Maki Engineering Ford Cosworth V8 F101C, 1 race, 13th in Swiss Grand Prix
|1977||Melchester Racing Surtees Ford Cosworth V8 TS19, 1 race, 9th in Race of Champions
|1978||Melchester Racing McLaren Ford Cosworth V8 M23, 1 race, 3rd in International Trophy
|SHELLSPORT INTERNATIONAL SERIES CAREER|
|1976||Melchester Racing Lola Ford Swindon L4 T460, 1 race, 0 points, Not Classified
|1977||Melchester Racing Surtees Ford Cosworth V8 TS19, 14 races, 5 wins, 9 podiums, 1st overall
|BRITISH FORMULA ONE CHAMPIONSHIP CAREER|
|1978||Melchester Racing McLaren Ford Cosworth V8 M23, 8 races, 5 wins, 8 podiums, 1st overall
|1980||Jordan BRM V12 P207, 4 races, Not Classified
|1982||Team Sanada Fittipaldi Ford Cosworth V8 F8, 3 races, 1 win, 2 podiums, 2nd overall
|24 HOURS OF LE MANS CAREER|
|1979||Dome Co. Ltd Zero RL Ford Coswrth (S+2.0 Class), DNF with Bob Evans
|1980||Ian Bracey Ibec P6 Ford cosworth (S+2.0 Class), DNQ with Tiff Needell
|1981||Ian Bracey Ibec Hesketh 308LM Ford Cosworth, DNF with Tiff Needell
|1969||European Formula Ford Championship, Titan Lucas Mk4, 2nd overall
|1970||European Formula Ford Championship, Lola T200, 3rd overall
BRSCC Lombank British Formula 3 Championship, 2nd overall
BRSCC Shell British Formula 3 Championship, 1st overall
|1971||British Formula 5000 Championship, Surtees TS5A / Lola T190, 18th overall
|1972||BARC British Formula 3 Championship, Team Lotus Ford 73, 9th overall|
|1973||British Formula 5000 Championship, McLaren M18 / Lola T330, 24th overall
|1974||British Formula Atlantic Championship, Graham Eden Brabham Ford BT40, 12th overall|
|1975||British Formula Atlantic Series, Astor Club McLaren Ford M21, 28th overall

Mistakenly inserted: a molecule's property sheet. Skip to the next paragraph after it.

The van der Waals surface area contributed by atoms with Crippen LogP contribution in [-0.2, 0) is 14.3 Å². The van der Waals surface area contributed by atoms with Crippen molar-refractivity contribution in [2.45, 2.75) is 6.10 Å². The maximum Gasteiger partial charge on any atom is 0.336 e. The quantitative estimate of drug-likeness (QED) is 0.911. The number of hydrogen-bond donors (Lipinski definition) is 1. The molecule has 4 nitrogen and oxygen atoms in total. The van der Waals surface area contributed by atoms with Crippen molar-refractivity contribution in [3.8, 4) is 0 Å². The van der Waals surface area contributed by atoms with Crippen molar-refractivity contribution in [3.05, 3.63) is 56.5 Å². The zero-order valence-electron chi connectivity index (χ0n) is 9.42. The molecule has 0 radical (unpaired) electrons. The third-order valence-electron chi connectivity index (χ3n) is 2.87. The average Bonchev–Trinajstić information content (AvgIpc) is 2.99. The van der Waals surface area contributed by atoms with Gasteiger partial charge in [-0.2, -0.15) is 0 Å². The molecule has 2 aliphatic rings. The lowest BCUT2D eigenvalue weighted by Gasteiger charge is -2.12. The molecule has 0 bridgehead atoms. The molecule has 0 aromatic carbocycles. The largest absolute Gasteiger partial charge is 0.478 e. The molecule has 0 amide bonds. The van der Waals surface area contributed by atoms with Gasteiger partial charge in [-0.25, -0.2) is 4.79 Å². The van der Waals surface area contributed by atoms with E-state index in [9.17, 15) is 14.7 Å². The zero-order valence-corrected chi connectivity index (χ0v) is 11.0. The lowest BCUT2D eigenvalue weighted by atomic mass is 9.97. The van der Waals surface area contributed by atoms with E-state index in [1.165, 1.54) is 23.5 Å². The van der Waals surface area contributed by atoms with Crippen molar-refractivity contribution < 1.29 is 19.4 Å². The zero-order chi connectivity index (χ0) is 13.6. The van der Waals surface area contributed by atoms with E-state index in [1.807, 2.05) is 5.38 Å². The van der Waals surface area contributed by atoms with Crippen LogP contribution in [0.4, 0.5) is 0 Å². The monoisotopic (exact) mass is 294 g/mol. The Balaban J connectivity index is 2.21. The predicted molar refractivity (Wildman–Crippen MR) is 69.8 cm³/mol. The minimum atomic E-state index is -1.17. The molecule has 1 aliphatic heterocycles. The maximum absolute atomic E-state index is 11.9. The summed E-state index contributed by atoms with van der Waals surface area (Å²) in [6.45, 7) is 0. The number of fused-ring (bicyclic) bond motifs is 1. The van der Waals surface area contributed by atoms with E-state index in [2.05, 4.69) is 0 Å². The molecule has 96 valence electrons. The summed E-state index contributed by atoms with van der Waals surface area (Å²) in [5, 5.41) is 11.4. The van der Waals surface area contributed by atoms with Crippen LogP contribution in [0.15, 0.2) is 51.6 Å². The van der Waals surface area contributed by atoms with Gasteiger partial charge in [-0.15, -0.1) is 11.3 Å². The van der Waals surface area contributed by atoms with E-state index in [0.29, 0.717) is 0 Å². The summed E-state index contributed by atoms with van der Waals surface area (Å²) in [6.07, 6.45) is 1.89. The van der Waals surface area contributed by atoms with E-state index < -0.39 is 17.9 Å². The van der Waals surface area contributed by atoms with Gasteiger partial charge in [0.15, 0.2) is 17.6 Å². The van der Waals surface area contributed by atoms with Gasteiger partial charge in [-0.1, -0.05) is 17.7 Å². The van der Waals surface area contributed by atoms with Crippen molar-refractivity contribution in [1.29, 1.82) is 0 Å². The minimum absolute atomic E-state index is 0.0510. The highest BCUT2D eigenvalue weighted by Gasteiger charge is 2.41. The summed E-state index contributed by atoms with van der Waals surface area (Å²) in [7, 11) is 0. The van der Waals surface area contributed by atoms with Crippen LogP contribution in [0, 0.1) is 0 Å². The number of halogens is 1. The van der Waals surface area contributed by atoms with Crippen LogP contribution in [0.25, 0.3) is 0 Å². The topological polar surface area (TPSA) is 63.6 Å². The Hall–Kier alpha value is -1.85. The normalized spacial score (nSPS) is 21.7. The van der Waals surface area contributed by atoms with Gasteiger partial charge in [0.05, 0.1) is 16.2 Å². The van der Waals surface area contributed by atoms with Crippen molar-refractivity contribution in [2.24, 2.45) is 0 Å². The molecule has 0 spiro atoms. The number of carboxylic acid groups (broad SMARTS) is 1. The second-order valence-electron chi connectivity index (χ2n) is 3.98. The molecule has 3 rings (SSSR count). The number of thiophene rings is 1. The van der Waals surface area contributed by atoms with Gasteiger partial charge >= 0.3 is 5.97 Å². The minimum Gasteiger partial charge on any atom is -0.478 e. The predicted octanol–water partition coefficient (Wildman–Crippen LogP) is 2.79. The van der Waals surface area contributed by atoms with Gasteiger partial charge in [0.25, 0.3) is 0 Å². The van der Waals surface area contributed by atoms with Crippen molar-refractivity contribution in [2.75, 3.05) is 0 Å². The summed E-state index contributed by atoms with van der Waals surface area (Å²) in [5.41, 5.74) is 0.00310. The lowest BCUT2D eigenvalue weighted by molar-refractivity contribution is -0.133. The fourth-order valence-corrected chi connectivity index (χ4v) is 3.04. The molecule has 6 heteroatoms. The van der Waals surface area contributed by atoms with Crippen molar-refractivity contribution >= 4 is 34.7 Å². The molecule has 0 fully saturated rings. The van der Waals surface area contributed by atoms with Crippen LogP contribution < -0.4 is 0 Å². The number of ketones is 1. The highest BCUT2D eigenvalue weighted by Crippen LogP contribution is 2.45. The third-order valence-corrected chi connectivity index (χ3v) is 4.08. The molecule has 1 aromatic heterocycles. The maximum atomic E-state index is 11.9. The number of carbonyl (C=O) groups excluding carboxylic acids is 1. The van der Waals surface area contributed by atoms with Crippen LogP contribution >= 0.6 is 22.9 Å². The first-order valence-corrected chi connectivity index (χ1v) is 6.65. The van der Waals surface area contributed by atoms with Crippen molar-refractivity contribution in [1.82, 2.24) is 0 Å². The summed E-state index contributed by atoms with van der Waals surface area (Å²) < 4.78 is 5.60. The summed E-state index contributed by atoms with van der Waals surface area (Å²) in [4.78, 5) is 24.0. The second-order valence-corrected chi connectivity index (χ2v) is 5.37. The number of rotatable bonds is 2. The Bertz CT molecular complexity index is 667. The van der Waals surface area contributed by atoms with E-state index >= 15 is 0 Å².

|1989||British Formula 3000 Championship, March Cosworth 88B, 7th overall
What inspired your interest in motorsport?
When I left school I joined the merchant Navy as I loved the sea and travel. After training and then a 3-month sailing as a seaman, with one month in Australia then the Midle East and onto Russia, I requested a tranfser to sail to other parts of the world but was told that I would have to do at least one more of the same trips.
When I got home I had already become interested in cars and took a job at a local garage as an apprentice mechanic. My father, who was keen on motorsport, suggested we go to a race at Brands Hatch. At my work I was told of a better race meeting at Goodwood, so we decided to go there instead as we lived in East Sussex. It was the meeting where Stirling Moss had his huge accident, but it was watching Moss unlap himself because he had made a brief pit stop that triggered something in me and I knew that I had to try racing.
You worked as a mechanic and then raced for Frank Williams in Formula Ford. Few would anticipate the level of success he would ultimately go on to enjoy in Formula 1 in the 1980s and 1990s, but what were your early impressions?
I applied for a race mechanic role at the Wilment race team in South West London and got the job. I had no money so I thought that this would get me into the racing scene. I became the mechanic for the Australian Frank Gardner who was driving their Lotus Cortina.
Whilst working at Willment I joined a racing school at Brands Hatch and became very fast at driving their single-seater cars. They put together a big test for their top seven drivers which, on a cold winter’s morning, was to drive three laps the opposite way round Brands Hatch against a lap set by a top instructor, within one second of the instructor’s time. I was the only driver to succeed and in fact to beat the instructors time. That was it, I knew what I wanted to do, but how could I with no money?
I was then offered a job as a mechanic for a Formula 3 driver, and as I loved single seaters I took the job and my driver Harry Stiller won two championships.